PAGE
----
“You know those mythical animals that have the head of an eagle and the body of a lion? They’re called chimeras. In a lyrical sense, that’s what we’ve created,” said Galipeau, a world-renowned expert in cell regeneration affiliated with the Segal Cancer Centre at the Jewish General and McGill’s Centre for Translational Research. “GIFT15 is a new protein hormone composed of two distinct proteins, and when they’re stuck together they lead to a completely unexpected biological effect.”
This effect, explained Galipeau, converts B-cells — a common form of white blood cell normally involved in immune response — into powerful immune-suppressive cells. Unlike their better-known cousins, T-cells, naturally-occurring immune-suppressing B-cells are almost unknown in nature and the notion of using them to control immunity is very new.
“GIFT15 can take your normal, run-of-the-mill B-cells and convert them — in a Superman or Jekyll -Hyde sort of way — into these super-powerful B-regulatory cells,” Galipeau explained. “We can do that in a petri dish. We took normal B-cells from mice, and sprinkled GIFT15 on them, which led to this Jekyll and Hyde effect.
“And when we gave them back intravenously to mice ill with multiple sclerosis, the disease went away.”
MS must be caught in its earliest stages, Galipeau cautioned, and clinical studies are needed to test the treatment’s efficacy and safety in humans. No significant side-effects showed up in the mice, he said, and the treatment was fully effective with a single dose.
Fantastic! But you know… the death rate is still 100%. Medical science has been, so far, a complete failure. In the whole history of medicine, not a single person has been saved from eventual death. Advancements like this, however, give me hope that we are on the right track!
Posted by Xeno on August 16, 2009
If humans ever create a lunar base, one of the biggest challenges will be figuring out how to breathe. Transporting oxygen to the moon is extremely expensive, so for the past several years NASA has been looking into other possibilities. One idea is extracting oxygen from moon rock.
Recently, Derek Fray, a materials chemist from the University of Cambridge, and his colleagues have built a reactor that uses oxides in Moon rocks as the cathode in an electrochemical process to produce oxygen.
The design is based on a process that the researchers invented in 2000 that produces carbon dioxide. In this design, the scientists pass a current between the cathode and an anode made of carbon, with both electrodes sitting in an electrolyte solution of molten calcium chloride, a common salt. The current removes oxygen atoms from the cathode, which are then ionized and dissolve in the molten salt. The negatively charged oxygen is attracted to the carbon anode, where it erodes the anode and produces carbon dioxide.
To produce oxygen rather than carbon dioxide, the researchers made an unreactive anode using a mixture of calcium titanate and calcium ruthenate instead of the carbon. Because this anode barely erodes, the reaction between the oxygen ions and anode produces oxygen.
Based on experiments with a simulated lunar rock developed by NASA, the researchers calculate that three one-meter-tall reactors could generate one tonne of oxygen per year on the Moon. Each tonne of oxygen would require three tonnes of rock to produce. Fray noted that three reactors would require about 4.5 kilowatts of power, which could be supplied by solar panels or possibly a small nuclear reactor on the Moon. The researchers are also working with the European Space Agency on developing an even larger reactor that could be operated remotely.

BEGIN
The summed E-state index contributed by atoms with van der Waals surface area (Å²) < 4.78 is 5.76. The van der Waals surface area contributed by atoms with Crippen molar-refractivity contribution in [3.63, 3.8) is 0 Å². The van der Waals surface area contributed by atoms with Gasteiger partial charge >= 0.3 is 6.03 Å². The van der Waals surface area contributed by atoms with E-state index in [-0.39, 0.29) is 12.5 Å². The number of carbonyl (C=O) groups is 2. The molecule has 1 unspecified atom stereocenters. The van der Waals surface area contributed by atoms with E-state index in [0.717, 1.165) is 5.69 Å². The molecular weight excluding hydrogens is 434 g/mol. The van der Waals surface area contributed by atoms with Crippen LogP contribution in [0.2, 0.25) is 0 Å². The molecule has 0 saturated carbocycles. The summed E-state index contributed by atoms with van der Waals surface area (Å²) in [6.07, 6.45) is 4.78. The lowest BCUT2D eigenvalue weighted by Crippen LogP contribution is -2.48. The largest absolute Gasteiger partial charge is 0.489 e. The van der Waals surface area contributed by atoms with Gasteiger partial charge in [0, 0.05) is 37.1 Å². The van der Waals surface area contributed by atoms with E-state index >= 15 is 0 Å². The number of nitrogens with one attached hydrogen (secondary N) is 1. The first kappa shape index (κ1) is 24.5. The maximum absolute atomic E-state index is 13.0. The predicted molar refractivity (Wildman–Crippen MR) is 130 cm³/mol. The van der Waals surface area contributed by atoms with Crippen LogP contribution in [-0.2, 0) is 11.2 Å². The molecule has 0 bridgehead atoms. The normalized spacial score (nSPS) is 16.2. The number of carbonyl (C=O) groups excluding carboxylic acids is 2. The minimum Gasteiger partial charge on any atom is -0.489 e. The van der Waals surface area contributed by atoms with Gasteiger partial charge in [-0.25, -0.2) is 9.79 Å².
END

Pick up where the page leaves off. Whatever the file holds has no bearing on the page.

As a recent story in Nature News reports, other researchers are also developing methods for oxygen extraction. For instance, Donald Sadoway at MIT is working on a high-temperature technique called molten salt electrolysis. Here, the Moon rock is molten and acts as the electrolyte itself. Sadoway’s reactor could even be built out of the rubble on the Moon’s surface called regolith.
NASA and the ESA are strongly encouraging this type of research. In 2008, NASA boosted its $250,000 prize to $1 million for the first team to demonstrate a method to extract five kilograms of oxygen in eight hours from simulated Moon rock. So far, the prize remains unclaimed.
Posted by Xeno on August 16, 2009
“Imagine you’re a water molecule in a glass of ice water, and you’re floating right on the boundary of the ice and the water,” proposes Emory University physicist Eric Weeks. “So how do you know if you’re a solid or a liquid?”
Weeks’ lab recently captured the first images of what’s actually happening in this fuzzy area of the crystal/liquid interface. The lab’s data, published this week in the Proceedings of the National Academy of Sciences (PNAS), make the waves between the two states of matter visible for the first time.
“The theory that surface waves move along the crystal/liquid boundary – the intrinsic interface – dates back to 1965 and is well established,” says Weeks, associate professor of physics. “What we’ve done is found a way to take a picture of the intrinsic interface, measure it, and show how it fluctuates over time.”
The visual evidence shows that the fuzzy region between the two states is extremely narrow, Weeks says. “The transition from completely organized to completely disorganized goes very quickly, spatially.”
Modeling states of matter
Weeks’ lab uses tiny plastic balls, each about the size of a cell nucleus, to model states of matter. Samples of these colloids can be fine-tuned into liquid or crystal states by changing the concentrations of the particles suspended in a solution.
“Water molecules are too small too study while they are fluctuating,” Weeks explains. “We used the plastic spheres to resize an experiment to a scale that we could observe. You lose some of the detail when you do this, but you hope it’s not the critical detail.”
The experiment took a great deal of trial and error, says Jessica Hernández-Guzmán, a graduate student in physics and the lead author of the PNAS article. “I was looking for that transition,” she says. “I knew what the colloids looked like in a crystal state, and I knew what they looked like as a liquid, but I didn’t know what they looked like in-between. When I finally saw (the transition), I felt like I had won the lottery.”